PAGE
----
Holmes has become, I think, less and less a main character in these stories, and more Russell´s husband. She contributes as much, sometimes more, to the investigations, and, as some people keep pointing out to her, he´s getting on a bit. But he is the apple of her eye, for sure, and for some reason he is constantly getting in and out of a bath, standing in his bare stockings and fiddling with his shirt buttons as he´s getting dressed for dinner. And isn´t this a loving description of a husband: "Holmes slumped down into the hard chair and prepared to listen, fingers steepled over his waistcoat, eyes half closed and glittering in the firelight like those of an observant snake."

Do I need to say I warmly recommend this?


Looking at Art

When I was lately in Stockholm to see an old friend, we went to a favourite place of mine, the National Art Museum. The collections are spectacular, as one would expect, and they have a great shop. I bought three books, one I have already written about here on the blog, and now I have read the remaining two. They are similar in that they are about how to look at a painting.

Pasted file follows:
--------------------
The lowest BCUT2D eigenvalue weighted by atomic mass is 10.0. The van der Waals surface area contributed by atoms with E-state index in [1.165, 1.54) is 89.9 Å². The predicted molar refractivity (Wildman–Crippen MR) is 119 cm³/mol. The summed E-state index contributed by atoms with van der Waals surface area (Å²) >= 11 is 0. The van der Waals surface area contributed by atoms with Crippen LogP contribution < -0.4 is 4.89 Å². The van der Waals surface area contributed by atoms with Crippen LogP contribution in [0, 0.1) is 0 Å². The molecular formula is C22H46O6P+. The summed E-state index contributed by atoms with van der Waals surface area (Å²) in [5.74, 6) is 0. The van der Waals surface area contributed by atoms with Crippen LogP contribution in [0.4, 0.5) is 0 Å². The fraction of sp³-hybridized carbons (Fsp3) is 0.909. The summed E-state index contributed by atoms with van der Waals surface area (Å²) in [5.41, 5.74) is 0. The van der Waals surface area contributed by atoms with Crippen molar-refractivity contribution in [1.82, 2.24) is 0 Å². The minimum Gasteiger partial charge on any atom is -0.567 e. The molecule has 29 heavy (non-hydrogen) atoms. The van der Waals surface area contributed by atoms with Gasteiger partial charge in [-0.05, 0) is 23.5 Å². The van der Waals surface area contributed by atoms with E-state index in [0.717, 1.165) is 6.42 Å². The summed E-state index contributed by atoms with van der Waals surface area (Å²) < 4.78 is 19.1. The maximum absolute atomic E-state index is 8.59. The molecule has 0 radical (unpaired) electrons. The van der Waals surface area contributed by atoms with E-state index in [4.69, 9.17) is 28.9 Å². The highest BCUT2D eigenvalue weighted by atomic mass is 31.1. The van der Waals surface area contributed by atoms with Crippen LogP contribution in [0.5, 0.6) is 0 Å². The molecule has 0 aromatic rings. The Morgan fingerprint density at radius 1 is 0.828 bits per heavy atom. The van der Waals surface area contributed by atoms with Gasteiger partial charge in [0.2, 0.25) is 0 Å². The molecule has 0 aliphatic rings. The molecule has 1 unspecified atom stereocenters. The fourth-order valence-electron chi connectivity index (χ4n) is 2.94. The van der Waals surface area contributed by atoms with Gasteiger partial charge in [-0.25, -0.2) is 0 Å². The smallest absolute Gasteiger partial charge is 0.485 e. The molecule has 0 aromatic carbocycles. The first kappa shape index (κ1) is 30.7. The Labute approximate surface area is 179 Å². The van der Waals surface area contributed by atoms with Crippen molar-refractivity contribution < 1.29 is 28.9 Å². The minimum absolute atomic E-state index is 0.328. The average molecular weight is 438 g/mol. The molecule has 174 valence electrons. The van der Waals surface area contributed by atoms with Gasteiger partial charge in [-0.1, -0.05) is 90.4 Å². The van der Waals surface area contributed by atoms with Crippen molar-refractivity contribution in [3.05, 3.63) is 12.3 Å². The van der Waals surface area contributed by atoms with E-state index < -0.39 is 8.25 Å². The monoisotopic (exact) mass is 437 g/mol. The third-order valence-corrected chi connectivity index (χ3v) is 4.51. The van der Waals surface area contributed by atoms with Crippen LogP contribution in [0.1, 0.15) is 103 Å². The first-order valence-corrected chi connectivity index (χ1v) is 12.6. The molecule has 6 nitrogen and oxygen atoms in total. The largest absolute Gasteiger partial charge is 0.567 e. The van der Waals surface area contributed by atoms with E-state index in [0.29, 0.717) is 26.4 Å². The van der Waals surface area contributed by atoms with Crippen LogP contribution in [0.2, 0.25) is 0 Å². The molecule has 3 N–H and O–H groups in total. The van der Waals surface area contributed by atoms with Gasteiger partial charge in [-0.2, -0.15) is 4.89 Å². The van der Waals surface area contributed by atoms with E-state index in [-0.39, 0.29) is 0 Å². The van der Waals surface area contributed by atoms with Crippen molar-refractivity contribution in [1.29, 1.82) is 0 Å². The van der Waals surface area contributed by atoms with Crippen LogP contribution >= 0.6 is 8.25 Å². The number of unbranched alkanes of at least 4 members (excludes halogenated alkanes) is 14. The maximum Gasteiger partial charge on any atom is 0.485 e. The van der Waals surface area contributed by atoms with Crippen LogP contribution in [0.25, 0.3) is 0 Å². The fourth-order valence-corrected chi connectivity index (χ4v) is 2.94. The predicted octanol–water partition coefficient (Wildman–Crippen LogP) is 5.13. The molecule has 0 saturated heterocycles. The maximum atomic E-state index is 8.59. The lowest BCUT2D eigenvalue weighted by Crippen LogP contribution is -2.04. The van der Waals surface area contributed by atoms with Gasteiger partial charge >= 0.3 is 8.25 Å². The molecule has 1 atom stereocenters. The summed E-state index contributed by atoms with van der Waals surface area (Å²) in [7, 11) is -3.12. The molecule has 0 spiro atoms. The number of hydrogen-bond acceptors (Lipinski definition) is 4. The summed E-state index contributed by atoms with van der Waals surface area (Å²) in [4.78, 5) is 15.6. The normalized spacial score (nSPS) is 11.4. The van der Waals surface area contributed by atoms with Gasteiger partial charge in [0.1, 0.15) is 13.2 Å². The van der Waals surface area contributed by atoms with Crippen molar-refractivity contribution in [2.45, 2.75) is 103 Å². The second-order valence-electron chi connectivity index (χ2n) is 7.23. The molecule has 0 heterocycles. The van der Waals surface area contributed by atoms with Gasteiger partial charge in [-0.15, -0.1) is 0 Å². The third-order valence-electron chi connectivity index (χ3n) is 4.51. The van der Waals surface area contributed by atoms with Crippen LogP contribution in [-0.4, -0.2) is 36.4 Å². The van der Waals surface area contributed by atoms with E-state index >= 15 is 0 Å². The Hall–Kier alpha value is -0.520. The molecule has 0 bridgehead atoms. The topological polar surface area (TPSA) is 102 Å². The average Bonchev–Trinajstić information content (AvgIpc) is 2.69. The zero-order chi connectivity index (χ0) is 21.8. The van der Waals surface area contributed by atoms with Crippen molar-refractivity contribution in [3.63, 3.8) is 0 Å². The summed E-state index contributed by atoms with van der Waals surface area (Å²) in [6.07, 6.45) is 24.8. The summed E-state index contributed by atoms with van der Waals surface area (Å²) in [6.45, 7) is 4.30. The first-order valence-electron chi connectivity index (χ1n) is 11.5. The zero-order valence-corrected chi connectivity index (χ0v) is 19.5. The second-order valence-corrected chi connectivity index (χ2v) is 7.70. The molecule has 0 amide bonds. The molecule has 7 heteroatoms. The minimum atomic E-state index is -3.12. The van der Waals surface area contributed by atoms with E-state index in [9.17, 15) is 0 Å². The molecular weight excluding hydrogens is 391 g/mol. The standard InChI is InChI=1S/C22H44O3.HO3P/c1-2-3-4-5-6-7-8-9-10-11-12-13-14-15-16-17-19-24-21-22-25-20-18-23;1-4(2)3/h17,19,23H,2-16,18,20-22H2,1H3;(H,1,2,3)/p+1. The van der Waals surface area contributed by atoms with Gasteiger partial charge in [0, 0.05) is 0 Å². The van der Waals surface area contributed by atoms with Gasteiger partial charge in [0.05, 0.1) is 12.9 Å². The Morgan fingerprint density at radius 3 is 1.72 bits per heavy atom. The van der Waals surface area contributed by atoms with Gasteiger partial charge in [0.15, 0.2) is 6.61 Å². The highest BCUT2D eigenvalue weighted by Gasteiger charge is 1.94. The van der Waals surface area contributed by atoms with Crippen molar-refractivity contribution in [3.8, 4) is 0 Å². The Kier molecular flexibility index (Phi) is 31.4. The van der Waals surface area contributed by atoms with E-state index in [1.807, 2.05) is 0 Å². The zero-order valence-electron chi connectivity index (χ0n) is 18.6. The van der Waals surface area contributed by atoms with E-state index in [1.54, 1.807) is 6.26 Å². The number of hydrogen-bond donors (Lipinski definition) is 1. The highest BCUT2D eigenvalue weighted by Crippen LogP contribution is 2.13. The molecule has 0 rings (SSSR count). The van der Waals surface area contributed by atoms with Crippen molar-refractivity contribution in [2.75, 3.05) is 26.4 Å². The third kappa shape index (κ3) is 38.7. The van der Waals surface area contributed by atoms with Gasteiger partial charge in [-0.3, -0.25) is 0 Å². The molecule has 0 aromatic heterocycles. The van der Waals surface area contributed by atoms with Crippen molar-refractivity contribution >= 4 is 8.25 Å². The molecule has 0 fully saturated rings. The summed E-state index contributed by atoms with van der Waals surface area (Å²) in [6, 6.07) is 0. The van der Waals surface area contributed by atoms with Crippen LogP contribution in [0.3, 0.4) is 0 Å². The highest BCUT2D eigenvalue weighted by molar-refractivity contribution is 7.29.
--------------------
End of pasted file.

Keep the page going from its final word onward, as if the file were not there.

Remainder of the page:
The Crucifixion with de Rynck
First, I read "How to read a painting. Decoding, understanding and Enjoying the Old Masters" by Patrick de Rynck. He uses one opening per painting, two pages, and explains the different elements of the ikonography. Of course, this is mostly religious art, it being the old masters, but there are also mythological scenes, pastorals, portraits, landscapes and townscapes. It didn´t take long to get through, but a quick calculation tells me that he actually must deal with 179 paintings in there! Thing is, he does not go particularly deep with each picture. I´m sure there is much, much more to tell. I suppose de Rynck´s intention is to offer an introduction for folks who know absolutely nothing about the ikonography of religion, mythology and literature. And I suppose the book has taught me that I actually do!